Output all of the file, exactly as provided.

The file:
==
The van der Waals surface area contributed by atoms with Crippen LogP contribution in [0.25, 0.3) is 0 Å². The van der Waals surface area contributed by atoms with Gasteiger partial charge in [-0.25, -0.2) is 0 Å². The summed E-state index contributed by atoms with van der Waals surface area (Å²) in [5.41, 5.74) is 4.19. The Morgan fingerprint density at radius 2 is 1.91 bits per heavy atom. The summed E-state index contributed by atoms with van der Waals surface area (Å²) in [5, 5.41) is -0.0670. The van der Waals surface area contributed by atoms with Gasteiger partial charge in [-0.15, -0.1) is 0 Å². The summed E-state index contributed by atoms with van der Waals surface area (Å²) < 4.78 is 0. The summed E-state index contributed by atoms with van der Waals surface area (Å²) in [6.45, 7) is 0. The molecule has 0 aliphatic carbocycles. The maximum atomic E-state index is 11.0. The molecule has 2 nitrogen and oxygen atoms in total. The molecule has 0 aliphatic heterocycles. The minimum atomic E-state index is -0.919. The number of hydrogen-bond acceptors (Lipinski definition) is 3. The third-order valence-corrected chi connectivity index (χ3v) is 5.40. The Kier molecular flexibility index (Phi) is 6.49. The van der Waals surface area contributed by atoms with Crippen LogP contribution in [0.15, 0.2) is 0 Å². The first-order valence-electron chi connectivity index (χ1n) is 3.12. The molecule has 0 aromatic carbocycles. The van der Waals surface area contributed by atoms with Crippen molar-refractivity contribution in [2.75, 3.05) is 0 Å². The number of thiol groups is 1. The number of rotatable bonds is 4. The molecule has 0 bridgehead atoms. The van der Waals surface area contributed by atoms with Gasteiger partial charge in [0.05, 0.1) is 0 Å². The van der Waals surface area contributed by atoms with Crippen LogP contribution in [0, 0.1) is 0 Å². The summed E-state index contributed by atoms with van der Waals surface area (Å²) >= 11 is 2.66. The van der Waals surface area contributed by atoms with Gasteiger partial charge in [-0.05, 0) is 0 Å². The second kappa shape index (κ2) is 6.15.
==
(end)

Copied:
The van der Waals surface area contributed by atoms with Crippen LogP contribution in [0.25, 0.3) is 0 Å². The van der Waals surface area contributed by atoms with Gasteiger partial charge in [-0.25, -0.2) is 0 Å². The summed E-state index contributed by atoms with van der Waals surface area (Å²) in [5.41, 5.74) is 4.19. The Morgan fingerprint density at radius 2 is 1.91 bits per heavy atom. The summed E-state index contributed by atoms with van der Waals surface area (Å²) in [5, 5.41) is -0.0670. The van der Waals surface area contributed by atoms with Gasteiger partial charge in [-0.15, -0.1) is 0 Å². The summed E-state index contributed by atoms with van der Waals surface area (Å²) < 4.78 is 0. The summed E-state index contributed by atoms with van der Waals surface area (Å²) in [6.45, 7) is 0. The molecule has 0 aliphatic carbocycles. The maximum atomic E-state index is 11.0. The molecule has 2 nitrogen and oxygen atoms in total. The molecule has 0 aliphatic heterocycles. The minimum atomic E-state index is -0.919. The number of hydrogen-bond acceptors (Lipinski definition) is 3. The third-order valence-corrected chi connectivity index (χ3v) is 5.40. The Kier molecular flexibility index (Phi) is 6.49. The van der Waals surface area contributed by atoms with Crippen LogP contribution in [0.15, 0.2) is 0 Å². The first-order valence-electron chi connectivity index (χ1n) is 3.12. The molecule has 0 aromatic carbocycles. The van der Waals surface area contributed by atoms with Crippen molar-refractivity contribution in [2.75, 3.05) is 0 Å². The number of thiol groups is 1. The number of rotatable bonds is 4. The molecule has 0 bridgehead atoms. The van der Waals surface area contributed by atoms with Gasteiger partial charge in [0.05, 0.1) is 0 Å². The van der Waals surface area contributed by atoms with Crippen LogP contribution in [0, 0.1) is 0 Å². The summed E-state index contributed by atoms with van der Waals surface area (Å²) >= 11 is 2.66. The van der Waals surface area contributed by atoms with Gasteiger partial charge in [-0.05, 0) is 0 Å². The second kappa shape index (κ2) is 6.15.